State water officials said Wednesday that their plan to aid salmon could involve more than simply boosting river flows at the expense of farmers.
They said streambed improvements and other options could be part of the effort to build back salmon numbers on the Stanislaus, Tuolumne and Merced rivers.
"We are actively looking at nonflow measures that can be taken," said Dorene D'Adamo of Turlock, who was appointed in March to the State Water Resources Control Board.
About 75 people turned out at the Stanislaus County Agricultural Center to hear about the plan. Of most concern to farmers is a tentative proposal to increase the February-through-June flows on all three rivers to 35 percent of the natural conditions before they were diverted.
Over an average year, this would mean a 15 percent drop in diversions from the Tuolumne, mainly used by the Modesto and Turlock irrigation districts. The figure is 13 percent for the Merced, but only 3 percent for the Stanislaus, which already contributes a greater share to fisheries.
The water is intended to help young salmon get through the Sacramento-San Joaquin Delta and out to the Pacific Ocean, where they live for a few years before returning to spawn in their native rivers.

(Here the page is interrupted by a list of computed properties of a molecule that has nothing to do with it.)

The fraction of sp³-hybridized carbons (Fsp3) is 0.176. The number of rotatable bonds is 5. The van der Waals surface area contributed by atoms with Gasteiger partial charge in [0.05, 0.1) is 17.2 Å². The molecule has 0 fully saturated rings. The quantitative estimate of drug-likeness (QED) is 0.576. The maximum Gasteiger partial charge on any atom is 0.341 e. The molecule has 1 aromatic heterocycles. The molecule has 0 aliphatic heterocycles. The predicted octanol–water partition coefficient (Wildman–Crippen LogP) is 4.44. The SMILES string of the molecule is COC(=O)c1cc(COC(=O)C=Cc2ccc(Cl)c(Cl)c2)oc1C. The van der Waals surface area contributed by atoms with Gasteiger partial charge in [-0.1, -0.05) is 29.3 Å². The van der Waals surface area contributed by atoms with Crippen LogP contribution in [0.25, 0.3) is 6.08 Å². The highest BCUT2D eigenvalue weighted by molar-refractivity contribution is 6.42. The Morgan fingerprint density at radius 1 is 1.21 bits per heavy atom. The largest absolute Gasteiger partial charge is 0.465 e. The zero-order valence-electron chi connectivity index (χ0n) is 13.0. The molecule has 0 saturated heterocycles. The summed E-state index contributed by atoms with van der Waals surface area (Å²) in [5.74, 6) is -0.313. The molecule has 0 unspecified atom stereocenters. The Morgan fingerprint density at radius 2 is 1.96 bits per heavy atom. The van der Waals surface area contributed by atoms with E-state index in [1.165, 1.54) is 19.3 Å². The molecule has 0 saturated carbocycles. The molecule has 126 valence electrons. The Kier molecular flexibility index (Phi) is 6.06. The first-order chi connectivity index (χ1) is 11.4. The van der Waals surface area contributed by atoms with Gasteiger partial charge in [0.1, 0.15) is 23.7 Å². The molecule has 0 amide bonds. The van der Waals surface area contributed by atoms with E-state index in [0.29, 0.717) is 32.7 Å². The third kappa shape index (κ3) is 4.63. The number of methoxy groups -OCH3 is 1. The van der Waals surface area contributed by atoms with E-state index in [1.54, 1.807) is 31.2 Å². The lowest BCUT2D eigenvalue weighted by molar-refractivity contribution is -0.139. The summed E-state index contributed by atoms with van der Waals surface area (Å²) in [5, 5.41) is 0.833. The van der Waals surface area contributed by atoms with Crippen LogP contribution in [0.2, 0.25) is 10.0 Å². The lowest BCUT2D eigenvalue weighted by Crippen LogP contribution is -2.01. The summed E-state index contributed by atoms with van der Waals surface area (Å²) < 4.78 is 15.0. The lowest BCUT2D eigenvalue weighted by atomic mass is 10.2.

The meeting was organized by the Middle San Joaquin Watershed Group, created to discuss water issues in the region.
Irrigation districts have argued that salmon are affected by much more than reduced river levels. They urge cleanup of polluted streams, enhancement of spawning gravel and other habitat features, and control of nonnative striped bass, which prey on salmon.
What about 'predation'?
"We believe that predation is a really huge problem," said Allen Short, executive director of the San Joaquin Tributaries Authority and former general manager at the MID. "If that can get fixed, it goes a long way to restoring the fishery."
Milton O'Haire, agricultural commissioner for Stanislaus County, said its farms had gross income of about $3.1 billion in 2011, and many people were employed via the ripple effect by processors, suppliers and other businesses.
Supporters of farming said the reduced river diversions could mean more use of overdrafted groundwater basins.
D'Adamo, who has been a staff member for three congressmen in the region, said the board has to weigh the water needs of farmers while also looking out for city residents, industry and the environment.
"I understand the concern about the economic impact for the area," she said.
Les Grober, assistant deputy director for water rights at the board, said it could issue a revised plan in the summer. The board could make a final decision in December.
The salmon industry was invited to send a representative to the meeting but could not do so, organizer Chester Anderson said. The reason: Wednesday was the start of the commercial season off the coast.
Bee staff writer John Holland can be reached at email@example.com or (209) 578-2385.